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have written the superintendent of the hospital,
thoy have suffered no return of the old symp
toms. All patients who leave the institution are
asked to make regular reports of their condi
tion. All of them are warned against going back
to their old life with the idea that they are com
pletely cured. As far as possible they must
continue '.he regimen of the sanatorium.
As soon as the consumptive arrives at Ray
I.rook he is made to realize the value of fresh
air. Except for the hours that he takes his
meals he is practically outdoors. He goes to
bed at SJ o'clock and the big windows of his
r<:om are thrown wide open. It nuikes no dif
ference whether the thermometer is 40 above or
4(> below zero. At G o'clock in the morning an
attendant closes the windows and turns on the
steam, so that the patient may dress In a warm
room. A bugle sounds at 7:15 o'clock, and the
patients rise and bathe.
Breakfast is at 8 o'clock, and by 9 the pa
tients are out on the veranda, seated in reclin
ing chairs and wrapped in blankets. Unless the
day be (specially tempestuous, they remain
there, except for dinner and supper, until bed-
HAULING IN HIS MAX
in training for the coming struggle with Mr.
Wells, who will be the tish, Mr. Naething has
t< stod his skill >>:i several swimmers, and has
succeeded in overcoming their strength. The
photograph lim s nol ahow the fishing line very
clearly, but the strain on the rod is apparent
time. A luncheon in tin- form of a glass of
miik is served on thi- veranda In the morning
at 10 o'cloc '.:, in the afternoon at o and at S
o'clock, Dinner Is at 1, and supper at G o'clock.
In the worst cases patients are permitted to
sleep on the veranda, well blanketed and "'hot
water bagged," to guard against a chill.
For the purpose of providing especially against
relapse in the graduates of the sanatorium, its
o!iU-ials have secured the co-operation of char
itable organizations in various cities of the
UNCLE SAM'S EMPLOYES AT WASHINGTON DISTRIBUTING VAST PILES OF FREE SEEDS TO VOTFRS
fine Senate last week rejected Senator Lodge's effort to end the fro.- seed abuse -in.l aeconUnchr c«». .. •"■«•■*-.-£. OrSiSDIs 1U \ OTr.R>.
tPbotosTai ■ by — B. i;.x i r.e a).
NEW-YORK TRIBUNE ILLUSTRATED SUri'LKMKNT.
THE HUMAN FISH DIVING OFF.
A mcmhfT of the New-York Athletic Club preparing to give Mr. Xaethlni? an>! his Un md rod a
little practice. The fishline has been tied to a sort of halter on the swimmer* a head.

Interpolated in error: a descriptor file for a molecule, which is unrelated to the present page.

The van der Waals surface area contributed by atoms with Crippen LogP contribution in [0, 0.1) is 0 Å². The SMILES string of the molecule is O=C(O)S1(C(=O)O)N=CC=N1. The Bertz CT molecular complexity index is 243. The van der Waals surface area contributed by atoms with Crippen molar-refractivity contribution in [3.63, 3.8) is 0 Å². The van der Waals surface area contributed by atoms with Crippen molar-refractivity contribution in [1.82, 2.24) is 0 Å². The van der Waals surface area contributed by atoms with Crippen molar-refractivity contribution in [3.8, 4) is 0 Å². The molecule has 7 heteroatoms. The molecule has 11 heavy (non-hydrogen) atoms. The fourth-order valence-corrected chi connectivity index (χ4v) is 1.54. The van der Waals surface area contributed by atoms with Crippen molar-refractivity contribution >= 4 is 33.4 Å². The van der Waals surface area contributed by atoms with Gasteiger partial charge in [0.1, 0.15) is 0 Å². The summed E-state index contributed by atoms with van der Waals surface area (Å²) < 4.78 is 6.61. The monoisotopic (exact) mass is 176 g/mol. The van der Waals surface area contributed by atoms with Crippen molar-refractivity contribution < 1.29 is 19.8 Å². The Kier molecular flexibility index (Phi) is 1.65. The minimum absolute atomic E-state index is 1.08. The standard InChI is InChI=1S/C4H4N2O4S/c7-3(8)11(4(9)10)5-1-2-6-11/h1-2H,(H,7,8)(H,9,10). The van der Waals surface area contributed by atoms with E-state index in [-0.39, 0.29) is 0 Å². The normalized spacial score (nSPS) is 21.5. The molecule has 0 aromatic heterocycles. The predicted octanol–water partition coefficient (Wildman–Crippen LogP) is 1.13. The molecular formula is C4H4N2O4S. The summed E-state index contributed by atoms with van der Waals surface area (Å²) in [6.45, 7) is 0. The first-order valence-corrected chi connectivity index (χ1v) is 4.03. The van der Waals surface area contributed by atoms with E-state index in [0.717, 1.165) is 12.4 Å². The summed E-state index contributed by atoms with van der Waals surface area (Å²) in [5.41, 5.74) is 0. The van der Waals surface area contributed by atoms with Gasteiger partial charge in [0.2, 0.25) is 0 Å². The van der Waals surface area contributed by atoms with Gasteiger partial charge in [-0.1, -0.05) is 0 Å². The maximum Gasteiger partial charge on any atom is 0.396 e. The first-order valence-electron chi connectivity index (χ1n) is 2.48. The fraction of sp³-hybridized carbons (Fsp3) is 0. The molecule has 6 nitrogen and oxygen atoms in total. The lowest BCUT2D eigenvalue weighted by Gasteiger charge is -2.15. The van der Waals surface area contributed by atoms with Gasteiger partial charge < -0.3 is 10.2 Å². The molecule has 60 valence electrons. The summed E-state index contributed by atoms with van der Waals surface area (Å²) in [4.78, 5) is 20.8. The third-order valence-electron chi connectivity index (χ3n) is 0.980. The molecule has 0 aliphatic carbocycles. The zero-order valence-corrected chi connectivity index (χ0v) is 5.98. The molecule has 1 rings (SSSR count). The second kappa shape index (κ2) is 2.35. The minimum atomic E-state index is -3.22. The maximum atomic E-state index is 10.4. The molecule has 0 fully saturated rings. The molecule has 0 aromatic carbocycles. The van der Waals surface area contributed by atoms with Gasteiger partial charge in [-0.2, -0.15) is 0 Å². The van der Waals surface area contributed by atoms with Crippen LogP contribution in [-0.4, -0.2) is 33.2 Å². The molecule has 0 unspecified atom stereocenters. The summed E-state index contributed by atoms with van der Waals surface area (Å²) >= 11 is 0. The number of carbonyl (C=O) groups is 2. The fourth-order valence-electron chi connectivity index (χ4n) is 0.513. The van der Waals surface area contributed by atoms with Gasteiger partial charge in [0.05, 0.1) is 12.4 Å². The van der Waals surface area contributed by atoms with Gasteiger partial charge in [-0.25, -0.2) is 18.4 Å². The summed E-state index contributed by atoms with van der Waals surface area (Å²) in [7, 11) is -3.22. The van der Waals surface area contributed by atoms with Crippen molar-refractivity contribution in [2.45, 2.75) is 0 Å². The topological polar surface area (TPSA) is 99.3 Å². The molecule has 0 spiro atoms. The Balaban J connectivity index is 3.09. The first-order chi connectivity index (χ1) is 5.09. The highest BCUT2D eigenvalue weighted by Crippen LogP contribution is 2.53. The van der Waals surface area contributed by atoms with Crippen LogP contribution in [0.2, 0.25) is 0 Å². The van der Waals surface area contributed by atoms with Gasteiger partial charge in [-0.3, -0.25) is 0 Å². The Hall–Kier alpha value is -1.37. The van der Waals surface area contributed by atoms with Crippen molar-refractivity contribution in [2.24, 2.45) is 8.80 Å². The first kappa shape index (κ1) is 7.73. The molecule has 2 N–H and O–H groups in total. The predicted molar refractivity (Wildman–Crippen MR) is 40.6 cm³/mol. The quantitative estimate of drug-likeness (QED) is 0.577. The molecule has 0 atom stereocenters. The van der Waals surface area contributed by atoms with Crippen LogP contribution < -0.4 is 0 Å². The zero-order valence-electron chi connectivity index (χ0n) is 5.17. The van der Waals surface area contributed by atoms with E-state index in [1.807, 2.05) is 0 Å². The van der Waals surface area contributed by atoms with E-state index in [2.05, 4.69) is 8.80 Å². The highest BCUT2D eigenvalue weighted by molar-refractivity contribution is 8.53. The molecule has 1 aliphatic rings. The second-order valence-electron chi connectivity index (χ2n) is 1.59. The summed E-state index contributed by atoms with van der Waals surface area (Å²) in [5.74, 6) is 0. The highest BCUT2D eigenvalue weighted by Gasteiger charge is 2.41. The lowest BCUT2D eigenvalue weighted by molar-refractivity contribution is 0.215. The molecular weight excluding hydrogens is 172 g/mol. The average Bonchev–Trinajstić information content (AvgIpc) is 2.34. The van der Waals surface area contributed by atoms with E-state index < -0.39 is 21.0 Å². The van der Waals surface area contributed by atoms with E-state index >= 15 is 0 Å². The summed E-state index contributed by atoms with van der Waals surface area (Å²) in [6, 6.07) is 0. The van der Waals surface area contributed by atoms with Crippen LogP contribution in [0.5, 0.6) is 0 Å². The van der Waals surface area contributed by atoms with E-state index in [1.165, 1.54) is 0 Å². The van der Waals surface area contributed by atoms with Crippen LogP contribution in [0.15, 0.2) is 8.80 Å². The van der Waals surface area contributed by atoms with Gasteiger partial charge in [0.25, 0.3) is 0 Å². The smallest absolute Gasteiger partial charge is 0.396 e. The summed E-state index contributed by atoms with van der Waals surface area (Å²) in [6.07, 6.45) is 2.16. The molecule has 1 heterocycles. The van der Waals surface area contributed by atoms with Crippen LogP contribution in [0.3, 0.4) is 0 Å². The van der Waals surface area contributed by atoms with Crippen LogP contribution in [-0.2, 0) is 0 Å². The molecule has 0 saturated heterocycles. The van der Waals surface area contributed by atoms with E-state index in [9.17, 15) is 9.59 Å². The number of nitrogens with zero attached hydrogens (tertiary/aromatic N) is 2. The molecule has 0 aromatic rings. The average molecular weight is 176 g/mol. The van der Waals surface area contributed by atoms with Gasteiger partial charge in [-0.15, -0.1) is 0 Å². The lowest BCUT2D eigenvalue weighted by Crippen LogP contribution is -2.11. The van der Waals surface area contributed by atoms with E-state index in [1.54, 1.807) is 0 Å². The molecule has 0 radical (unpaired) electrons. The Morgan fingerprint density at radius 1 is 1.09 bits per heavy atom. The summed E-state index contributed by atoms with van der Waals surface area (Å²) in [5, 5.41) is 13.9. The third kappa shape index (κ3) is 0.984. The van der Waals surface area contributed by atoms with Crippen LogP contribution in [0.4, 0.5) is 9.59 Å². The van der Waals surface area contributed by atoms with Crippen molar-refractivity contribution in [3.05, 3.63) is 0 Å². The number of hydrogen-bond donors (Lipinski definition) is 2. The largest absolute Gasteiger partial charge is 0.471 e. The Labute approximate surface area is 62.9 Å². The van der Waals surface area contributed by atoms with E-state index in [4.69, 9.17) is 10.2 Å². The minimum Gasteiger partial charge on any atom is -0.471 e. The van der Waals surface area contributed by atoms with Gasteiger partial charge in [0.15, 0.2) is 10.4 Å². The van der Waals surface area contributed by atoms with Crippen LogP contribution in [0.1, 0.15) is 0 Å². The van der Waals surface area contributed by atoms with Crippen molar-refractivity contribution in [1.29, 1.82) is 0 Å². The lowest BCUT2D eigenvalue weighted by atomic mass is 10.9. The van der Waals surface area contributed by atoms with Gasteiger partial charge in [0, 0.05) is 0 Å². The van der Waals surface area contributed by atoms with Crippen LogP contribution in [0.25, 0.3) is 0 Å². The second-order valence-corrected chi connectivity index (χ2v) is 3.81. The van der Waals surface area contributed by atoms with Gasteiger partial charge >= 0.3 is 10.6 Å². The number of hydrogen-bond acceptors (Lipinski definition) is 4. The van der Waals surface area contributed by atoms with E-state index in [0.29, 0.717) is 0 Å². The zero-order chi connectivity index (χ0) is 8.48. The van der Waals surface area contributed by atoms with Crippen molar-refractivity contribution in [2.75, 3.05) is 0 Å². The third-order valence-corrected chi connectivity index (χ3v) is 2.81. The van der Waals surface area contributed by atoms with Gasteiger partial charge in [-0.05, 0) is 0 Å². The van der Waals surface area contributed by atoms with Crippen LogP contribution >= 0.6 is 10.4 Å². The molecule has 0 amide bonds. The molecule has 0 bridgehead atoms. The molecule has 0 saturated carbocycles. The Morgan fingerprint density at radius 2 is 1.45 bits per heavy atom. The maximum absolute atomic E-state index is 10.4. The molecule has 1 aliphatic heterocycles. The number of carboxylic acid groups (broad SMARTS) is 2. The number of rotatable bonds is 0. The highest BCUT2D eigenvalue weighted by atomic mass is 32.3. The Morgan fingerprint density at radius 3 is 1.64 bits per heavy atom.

State in obtaining the outdoor employment for
those that need it. Most of th; 1 inmates of the
Ray Brook hospital are poor and must get work
the moment they k ( > away. If they have former
ly been employed indoors they an.- told they
must change th>'ir work, and efforts arc made
to secure positions for ih--m wht-n- they will not
be under a root.
Besides free patients, those who arc willing t'»
pay £7 a week are ad nitted to the Ray Br< oh
The statute establishing the Ray Brook Hos
pital permits of private gifts to its work. Dr.
John H. Pryor is th< superintend nt
THE TRIE CHRISTMAS SPIRIT.
Dr. William E. Huntington, the new presi
dent of Boston University, in bidding farewell
to a group of upper classmen on the day of their
departure for the holidays, urged temperance
ami restraint upon th m humorously,
"Don't be like a certain little Brookllne boy,"
s:;M Dr. Huntington. "This boy ate s.> much
mince pie on Christmas Day that he b<
pale and < nld, and beads of perspiration ap
peared on his brow and upper lii».
"Nevertheless, he continued to eat pie, tho-.—h
every now and then a of pain escaped
"Finally, hLs mother, perceiving his condition,
rose and led him from the table.
" 'Why, Willie, 1 she said. *you have eaten so
much mince pie that it has made you ill. I
shall have to send for Dr. Brown."
"The boy struggled to return to the festive
" 'If you're sending for the doctor, mayn't I
have another piece of pie?' he said. 'It won't
make any difference, you know.' "
A NOVEL COSIEST.
"Man Fishing" Competition at the
New-York Athletic Club.
' Man fishing" is just now interest!
'>:" the New-York Athletii Club more than any
other kind n[" angling. In the suit:.;! ing pool
of the clubhouse there have ap]
■■•:>■ of the d <•[•." which at times have
more formidable for a fisherman than
•■.: hei the shark.
As a i: att( r of fat t the Bah are only el i
: i w hich has t ■■ n iv . .
the ■ Ibb aft* r a lapse of many years.
'Mi : til -r." indeed, i- 1 nothing more ■